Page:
Ubisoft has detailed some of the actions it will take to address the rampant abuse allegations that have rocked the company.
Despite multiple emails sent by Gamasutra asking Ubisoft to address a number of specific claims, including the assault allegation leveled at the now-suspended editorial vice president Maxime Beland and reports of homophobia and racism at Ubisoft Sofia, the company's public-facing response was tepid at best.
In a two general statements shared last week, the Assassin's Creed publisher said it was "deeply concerned" by the allegations and pledged to launch investigations with the support of "specialized external consultants." Internally, however, those at the very top of the company have outlined a more in-depth plan of action.
Emails obtained by Gamasutra, sent to the Ubisoft team by CEO and co-founder Yves Guillemot and chief talent and communications officer Cecile Cornet, reveal plans are in place to establish a "multidisciplinary working group" that will be tasked with finding "better solutions and tools to detect, report and resolve any incident or serious problem without delay and in an impartial manner."
That working group will be aided by external partner, and will begin its efforts by organizing focus group meetings with employees.
Guillemot also offered to personally speak with anybody affected by the gamut of issues facing the company, and said he would be calling Ubisoft's managing directors on June 29 to "ask them for their full involvement and exemplarity on these important issues."
"I have gathered all of my direct reports to address this subject and your feedback. I would like us to thoroughly review all of our systems so that these types of situations cannot happen again," wrote Guillemot in the email.
"I am profoundly affected by what I have been reading the past few days on Mana. I would like to express my deep solidarity to all those who have been directly hurt and assure you that I will personally follow each of the situations that have been reported.
"These actions are in total contradiction with our values and with what I want for Ubisoft. The company we hold dear must offer a welcoming and respectful environment, allowing everyone to flourish. I will not accept anything less."
Cornet, meanwhile, explained Ubisoft will also be launching an audit into its current processes and practices, along with several investigations that will be conducted by external partners including Rubin Thomlinson LLP and Reddock Law Group.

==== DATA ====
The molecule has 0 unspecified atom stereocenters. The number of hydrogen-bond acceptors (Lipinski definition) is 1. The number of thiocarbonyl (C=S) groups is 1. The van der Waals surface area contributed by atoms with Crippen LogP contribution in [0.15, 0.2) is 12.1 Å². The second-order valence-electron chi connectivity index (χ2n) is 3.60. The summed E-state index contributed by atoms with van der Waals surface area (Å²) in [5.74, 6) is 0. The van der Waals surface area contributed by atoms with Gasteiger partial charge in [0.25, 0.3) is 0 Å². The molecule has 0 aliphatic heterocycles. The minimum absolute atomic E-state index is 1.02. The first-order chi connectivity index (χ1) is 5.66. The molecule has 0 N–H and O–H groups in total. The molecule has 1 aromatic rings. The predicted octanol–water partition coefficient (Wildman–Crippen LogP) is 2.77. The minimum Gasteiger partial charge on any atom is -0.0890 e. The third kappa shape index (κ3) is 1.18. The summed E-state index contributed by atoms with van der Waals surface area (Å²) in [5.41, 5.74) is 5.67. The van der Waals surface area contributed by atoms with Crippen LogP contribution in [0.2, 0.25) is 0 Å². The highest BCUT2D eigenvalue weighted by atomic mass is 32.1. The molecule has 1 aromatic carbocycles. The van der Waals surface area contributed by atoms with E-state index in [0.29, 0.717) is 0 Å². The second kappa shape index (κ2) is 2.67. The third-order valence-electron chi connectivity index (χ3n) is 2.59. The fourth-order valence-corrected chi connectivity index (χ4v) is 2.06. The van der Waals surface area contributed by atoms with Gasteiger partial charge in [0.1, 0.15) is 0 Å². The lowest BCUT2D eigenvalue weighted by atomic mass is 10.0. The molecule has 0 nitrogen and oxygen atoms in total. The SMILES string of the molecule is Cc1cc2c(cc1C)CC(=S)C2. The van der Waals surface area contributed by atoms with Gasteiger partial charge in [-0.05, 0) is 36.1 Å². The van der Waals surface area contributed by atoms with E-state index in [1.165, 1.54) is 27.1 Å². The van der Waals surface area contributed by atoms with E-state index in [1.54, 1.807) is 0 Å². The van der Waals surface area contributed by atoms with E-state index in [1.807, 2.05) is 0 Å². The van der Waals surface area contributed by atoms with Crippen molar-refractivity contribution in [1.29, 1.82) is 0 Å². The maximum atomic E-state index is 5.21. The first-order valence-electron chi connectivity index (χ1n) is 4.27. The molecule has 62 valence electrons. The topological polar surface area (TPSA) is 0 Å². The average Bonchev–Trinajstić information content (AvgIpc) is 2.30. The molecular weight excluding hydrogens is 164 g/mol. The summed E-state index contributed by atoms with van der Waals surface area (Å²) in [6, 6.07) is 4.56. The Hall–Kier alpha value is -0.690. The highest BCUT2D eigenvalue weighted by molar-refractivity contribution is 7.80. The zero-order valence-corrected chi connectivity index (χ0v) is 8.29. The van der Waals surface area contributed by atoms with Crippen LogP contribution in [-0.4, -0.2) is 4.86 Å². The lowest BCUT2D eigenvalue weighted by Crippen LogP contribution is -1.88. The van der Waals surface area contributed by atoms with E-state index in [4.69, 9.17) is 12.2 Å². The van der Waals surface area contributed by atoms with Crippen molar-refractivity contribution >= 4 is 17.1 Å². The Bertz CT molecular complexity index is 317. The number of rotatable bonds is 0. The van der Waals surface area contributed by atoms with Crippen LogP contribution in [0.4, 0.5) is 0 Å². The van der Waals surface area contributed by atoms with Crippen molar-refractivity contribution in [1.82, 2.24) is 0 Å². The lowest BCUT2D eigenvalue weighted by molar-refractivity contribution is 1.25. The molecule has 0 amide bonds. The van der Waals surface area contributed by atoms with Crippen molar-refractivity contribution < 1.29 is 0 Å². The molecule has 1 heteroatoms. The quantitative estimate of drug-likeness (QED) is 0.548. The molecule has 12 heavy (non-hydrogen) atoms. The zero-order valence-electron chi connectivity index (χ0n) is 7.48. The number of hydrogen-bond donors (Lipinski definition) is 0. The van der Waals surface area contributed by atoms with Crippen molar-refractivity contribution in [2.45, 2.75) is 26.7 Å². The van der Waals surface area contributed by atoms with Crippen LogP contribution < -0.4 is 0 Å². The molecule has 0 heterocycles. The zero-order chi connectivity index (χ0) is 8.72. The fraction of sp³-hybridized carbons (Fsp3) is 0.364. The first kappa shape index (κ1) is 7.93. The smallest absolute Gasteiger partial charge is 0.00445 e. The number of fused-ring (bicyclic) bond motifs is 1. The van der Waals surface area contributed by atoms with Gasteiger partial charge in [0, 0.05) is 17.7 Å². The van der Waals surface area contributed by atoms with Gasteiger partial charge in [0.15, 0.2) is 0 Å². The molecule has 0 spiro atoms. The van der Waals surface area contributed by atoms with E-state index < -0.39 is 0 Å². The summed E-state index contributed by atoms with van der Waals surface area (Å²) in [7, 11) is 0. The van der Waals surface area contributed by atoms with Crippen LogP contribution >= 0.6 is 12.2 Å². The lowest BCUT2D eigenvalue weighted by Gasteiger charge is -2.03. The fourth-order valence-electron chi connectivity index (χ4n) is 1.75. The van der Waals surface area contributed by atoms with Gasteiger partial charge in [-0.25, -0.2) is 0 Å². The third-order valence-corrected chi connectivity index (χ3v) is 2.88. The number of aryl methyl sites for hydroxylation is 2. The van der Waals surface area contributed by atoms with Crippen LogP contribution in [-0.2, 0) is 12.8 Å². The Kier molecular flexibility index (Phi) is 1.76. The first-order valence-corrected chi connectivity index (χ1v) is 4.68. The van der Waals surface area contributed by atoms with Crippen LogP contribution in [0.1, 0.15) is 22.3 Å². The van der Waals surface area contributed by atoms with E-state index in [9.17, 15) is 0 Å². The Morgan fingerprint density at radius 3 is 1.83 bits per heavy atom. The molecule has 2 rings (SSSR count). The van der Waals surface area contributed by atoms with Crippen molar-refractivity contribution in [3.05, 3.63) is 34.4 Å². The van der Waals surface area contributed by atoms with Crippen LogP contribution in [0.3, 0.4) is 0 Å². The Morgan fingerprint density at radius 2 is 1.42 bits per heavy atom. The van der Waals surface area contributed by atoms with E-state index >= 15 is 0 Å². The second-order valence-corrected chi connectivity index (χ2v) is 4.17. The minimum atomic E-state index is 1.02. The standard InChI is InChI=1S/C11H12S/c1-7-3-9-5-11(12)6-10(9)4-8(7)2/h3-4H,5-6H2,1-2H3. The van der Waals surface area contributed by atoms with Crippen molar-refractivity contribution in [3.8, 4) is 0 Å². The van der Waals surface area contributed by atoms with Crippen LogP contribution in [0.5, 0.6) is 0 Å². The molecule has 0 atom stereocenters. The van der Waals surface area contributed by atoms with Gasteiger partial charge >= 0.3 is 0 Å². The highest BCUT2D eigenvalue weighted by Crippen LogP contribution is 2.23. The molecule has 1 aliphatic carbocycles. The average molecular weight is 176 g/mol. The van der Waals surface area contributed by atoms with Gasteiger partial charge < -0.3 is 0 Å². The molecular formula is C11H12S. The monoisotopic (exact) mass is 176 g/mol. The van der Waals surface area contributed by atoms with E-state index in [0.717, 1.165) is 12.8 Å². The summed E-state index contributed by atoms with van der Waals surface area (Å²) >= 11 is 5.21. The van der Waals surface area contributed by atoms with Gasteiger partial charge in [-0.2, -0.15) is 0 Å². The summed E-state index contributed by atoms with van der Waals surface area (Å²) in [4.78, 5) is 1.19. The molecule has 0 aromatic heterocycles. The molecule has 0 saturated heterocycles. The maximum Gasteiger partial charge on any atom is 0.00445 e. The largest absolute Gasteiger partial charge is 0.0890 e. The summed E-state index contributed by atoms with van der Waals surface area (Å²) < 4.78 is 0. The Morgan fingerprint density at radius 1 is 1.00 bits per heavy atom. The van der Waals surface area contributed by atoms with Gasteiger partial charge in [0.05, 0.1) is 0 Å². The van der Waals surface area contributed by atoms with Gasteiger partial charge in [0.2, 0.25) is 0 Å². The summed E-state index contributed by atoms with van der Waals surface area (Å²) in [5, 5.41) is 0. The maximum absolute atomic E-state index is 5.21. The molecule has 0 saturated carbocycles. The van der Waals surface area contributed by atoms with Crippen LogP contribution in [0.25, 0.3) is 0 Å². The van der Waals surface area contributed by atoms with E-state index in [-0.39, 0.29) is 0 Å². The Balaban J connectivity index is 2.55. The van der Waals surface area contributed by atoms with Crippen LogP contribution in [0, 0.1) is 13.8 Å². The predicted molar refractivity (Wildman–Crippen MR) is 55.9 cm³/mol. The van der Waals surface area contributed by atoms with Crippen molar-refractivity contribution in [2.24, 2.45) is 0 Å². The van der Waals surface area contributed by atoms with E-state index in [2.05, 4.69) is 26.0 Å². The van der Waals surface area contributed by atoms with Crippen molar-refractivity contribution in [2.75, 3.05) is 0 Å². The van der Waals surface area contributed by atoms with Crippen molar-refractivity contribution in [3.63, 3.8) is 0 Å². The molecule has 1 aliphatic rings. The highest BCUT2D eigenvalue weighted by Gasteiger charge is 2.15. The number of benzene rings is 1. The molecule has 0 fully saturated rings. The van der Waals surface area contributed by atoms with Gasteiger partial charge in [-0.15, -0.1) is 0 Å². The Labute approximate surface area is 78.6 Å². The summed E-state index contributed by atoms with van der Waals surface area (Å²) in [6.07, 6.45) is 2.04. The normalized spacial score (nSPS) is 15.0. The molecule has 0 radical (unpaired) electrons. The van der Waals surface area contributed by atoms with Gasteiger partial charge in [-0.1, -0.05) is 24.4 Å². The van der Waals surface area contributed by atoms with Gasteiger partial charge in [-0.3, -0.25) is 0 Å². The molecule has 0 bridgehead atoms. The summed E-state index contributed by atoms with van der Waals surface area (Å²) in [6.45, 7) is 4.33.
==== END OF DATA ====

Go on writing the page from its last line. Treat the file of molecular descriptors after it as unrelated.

"These investigations can typically take two weeks to two months depending on the case. While an investigation is ongoing, we are not able to communicate on the details because we need to protect the confidentiality of all parties involved and avoid influencing the investigator’s work," wrote Cornet.
"Some of these investigations end in sanctions (warnings with required training, suspensions, dismissal), while others prove groundless. I hear the need for greater transparency, and one of the ways we will do that is by better tracking and sharing indicators on where we stand.
"As mentioned earlier this week, an audit into our current processes and practices in each studio and office is needed to understand where we must improve, reinforce and, if need be, integrate third-party expertise. These have already been launched with external partners in certain locations."
Cornet added that every Ubisoft employee "needs to be able to step forward and speak up." To that end, the company has pledged to implement an "anonymous online reporting tool" by the end of July. All managers and HR managers will also undergo "mandatory training," and new roles focused on "diversity and inclusion" will be created to help follow up on reports of harassment and discrimination.
"We want to multiply the channels and will be implementing an anonymous online reporting tool by end of July," reads her email. "It will be managed by the Corporate Social Responsibility team in HQ. In the meantime, we have set up [a] mailing list and I want to thank those of you who have already reached out and with whom we are in contact.
"It is up to each of us to shape the working environment we want, and this is even more true of managers who must lead by example. Diversity and inclusion trainings have started in multiple locations but we need to go further and provide specific training on harassment, sexism and all forms of discrimination in the workplace. All managers and HR managers in the company will undergo mandatory training.
"This change has been set in motion and we will come out of this for the better."